Kudos to IBM: “Racetrack Memory”

Was tripping through Google News this afternoon and happened upon a story called: New Storage Solutions From IBM @ Efluxmedia. The crux of this article discusses a new memory technology from IBM nicknamed “racetrack memory.” What is “racetrack memory” you say?

Racetrack memory, as I understand it, works by “using tiny magnetic boundaries to store data.” (Eflux Media). It evidently allows for storage solutions 100 times bigger than their NAND/NOR/SLC/MLC bretheren. The focus of the technology relies on “spintronics” which, according to much smarter people than I, relies on “the storage of bits generated by the magnetic spin of electrons vs. the differential of their charges.” (Eflux Media). It “has no wear-out mechanism and so can be rewritten endlessly without any wear and tear.” (CRN) This flies right in the face of SSDs and their wear-leveling technologies (i.e. Symmetrix SSDs) and offers a cheaper, longer-living solution to data storage.

If you want to learn more, you can bounce over to where there’s a YouTube video from IBM describing the technology.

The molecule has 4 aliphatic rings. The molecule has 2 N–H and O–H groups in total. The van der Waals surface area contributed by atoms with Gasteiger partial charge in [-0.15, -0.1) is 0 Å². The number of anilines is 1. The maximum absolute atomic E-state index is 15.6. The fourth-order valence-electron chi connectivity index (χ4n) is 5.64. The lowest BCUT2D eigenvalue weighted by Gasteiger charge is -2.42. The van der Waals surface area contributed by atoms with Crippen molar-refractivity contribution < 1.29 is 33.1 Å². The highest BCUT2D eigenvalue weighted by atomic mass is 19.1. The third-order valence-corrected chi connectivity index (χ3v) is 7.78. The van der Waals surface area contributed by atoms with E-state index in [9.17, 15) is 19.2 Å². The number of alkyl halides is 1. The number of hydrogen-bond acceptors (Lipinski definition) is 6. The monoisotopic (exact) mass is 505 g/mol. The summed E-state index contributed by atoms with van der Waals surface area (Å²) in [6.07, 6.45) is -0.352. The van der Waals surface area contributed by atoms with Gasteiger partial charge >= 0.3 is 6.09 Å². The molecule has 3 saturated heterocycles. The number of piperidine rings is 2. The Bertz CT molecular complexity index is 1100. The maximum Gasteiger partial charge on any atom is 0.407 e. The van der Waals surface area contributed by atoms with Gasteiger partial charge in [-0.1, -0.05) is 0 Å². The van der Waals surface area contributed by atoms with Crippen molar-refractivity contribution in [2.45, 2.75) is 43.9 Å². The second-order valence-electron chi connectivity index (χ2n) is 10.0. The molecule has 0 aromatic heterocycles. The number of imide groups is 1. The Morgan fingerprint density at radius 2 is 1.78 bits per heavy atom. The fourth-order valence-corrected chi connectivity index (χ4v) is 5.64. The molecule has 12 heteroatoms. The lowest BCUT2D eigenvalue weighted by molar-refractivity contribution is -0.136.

that’s all for today.

Dave

Quick Edit: this technology is positioned about 6-7 years out. Not to beat on a dead horse or anything, but….I’m pretty sure EMC will be in this ballgame as well. 😉 (4/13/08 @ 10:40 AM EST)

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2 Responses to Kudos to IBM: “Racetrack Memory”

  1. […] All in all, this is my take: EMC might be in the unenviable position of paying royalties to Seagate for using STEC’s SSDs in their Symmetrix arrays, further increasing the end-user costs. With this in mind, how about a little “racetrack memory” to solve this problem? […]

  2. Piyush says:

    The IBM Racetrack is still 10 years away from commercial data storage and people are already salivating over what it will do to their iPODs. The iPODs will probably become classic antiques by then.

    When storage capacity increases to the extent offered by IBM, enterprises will also have to look beyond present data transfer speeds offered by broadband internet and company Ethernet. Currently, the focus from next month will be on holographic data storage from InPhase.

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